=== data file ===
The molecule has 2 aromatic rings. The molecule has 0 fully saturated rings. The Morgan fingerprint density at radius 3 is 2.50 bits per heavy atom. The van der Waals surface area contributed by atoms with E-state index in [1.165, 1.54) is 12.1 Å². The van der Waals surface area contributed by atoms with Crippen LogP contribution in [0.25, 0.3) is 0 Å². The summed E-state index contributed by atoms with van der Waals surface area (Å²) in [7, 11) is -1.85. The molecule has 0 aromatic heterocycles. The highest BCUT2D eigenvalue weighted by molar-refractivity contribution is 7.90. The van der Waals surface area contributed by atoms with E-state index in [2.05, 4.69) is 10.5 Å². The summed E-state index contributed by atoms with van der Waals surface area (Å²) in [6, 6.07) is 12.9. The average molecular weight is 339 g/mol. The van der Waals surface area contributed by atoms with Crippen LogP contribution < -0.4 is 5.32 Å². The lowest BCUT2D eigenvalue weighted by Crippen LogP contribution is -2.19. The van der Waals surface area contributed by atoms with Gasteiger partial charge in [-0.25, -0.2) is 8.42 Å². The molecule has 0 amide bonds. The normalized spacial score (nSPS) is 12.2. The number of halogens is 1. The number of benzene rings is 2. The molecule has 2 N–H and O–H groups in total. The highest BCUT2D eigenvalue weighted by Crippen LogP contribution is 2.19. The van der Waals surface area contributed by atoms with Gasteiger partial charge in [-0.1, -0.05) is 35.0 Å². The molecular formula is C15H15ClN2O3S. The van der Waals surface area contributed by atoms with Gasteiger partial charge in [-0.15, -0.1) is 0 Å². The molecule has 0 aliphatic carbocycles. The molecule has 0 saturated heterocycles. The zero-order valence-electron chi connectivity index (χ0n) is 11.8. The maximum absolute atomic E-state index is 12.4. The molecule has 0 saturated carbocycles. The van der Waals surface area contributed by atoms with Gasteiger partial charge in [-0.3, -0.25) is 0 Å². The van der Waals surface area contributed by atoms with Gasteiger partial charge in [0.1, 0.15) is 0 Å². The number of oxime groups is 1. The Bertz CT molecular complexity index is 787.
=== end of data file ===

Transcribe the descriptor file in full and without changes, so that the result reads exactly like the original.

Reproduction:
The molecule has 2 aromatic rings. The molecule has 0 fully saturated rings. The Morgan fingerprint density at radius 3 is 2.50 bits per heavy atom. The van der Waals surface area contributed by atoms with E-state index in [1.165, 1.54) is 12.1 Å². The van der Waals surface area contributed by atoms with Crippen LogP contribution in [0.25, 0.3) is 0 Å². The summed E-state index contributed by atoms with van der Waals surface area (Å²) in [7, 11) is -1.85. The molecule has 0 aromatic heterocycles. The highest BCUT2D eigenvalue weighted by molar-refractivity contribution is 7.90. The van der Waals surface area contributed by atoms with E-state index in [2.05, 4.69) is 10.5 Å². The summed E-state index contributed by atoms with van der Waals surface area (Å²) in [6, 6.07) is 12.9. The average molecular weight is 339 g/mol. The van der Waals surface area contributed by atoms with Crippen LogP contribution < -0.4 is 5.32 Å². The lowest BCUT2D eigenvalue weighted by Crippen LogP contribution is -2.19. The van der Waals surface area contributed by atoms with Gasteiger partial charge in [-0.25, -0.2) is 8.42 Å². The molecule has 0 amide bonds. The normalized spacial score (nSPS) is 12.2. The number of halogens is 1. The number of benzene rings is 2. The molecule has 2 N–H and O–H groups in total. The highest BCUT2D eigenvalue weighted by Crippen LogP contribution is 2.19. The van der Waals surface area contributed by atoms with Gasteiger partial charge in [-0.1, -0.05) is 35.0 Å². The molecular formula is C15H15ClN2O3S. The van der Waals surface area contributed by atoms with Gasteiger partial charge in [-0.15, -0.1) is 0 Å². The molecule has 0 aliphatic carbocycles. The molecule has 0 saturated heterocycles. The zero-order valence-electron chi connectivity index (χ0n) is 11.8. The maximum absolute atomic E-state index is 12.4. The molecule has 0 saturated carbocycles. The van der Waals surface area contributed by atoms with Gasteiger partial charge in [-0.3, -0.25) is 0 Å². The van der Waals surface area contributed by atoms with Gasteiger partial charge in [0.1, 0.15) is 0 Å². The number of oxime groups is 1. The Bertz CT molecular complexity index is 787.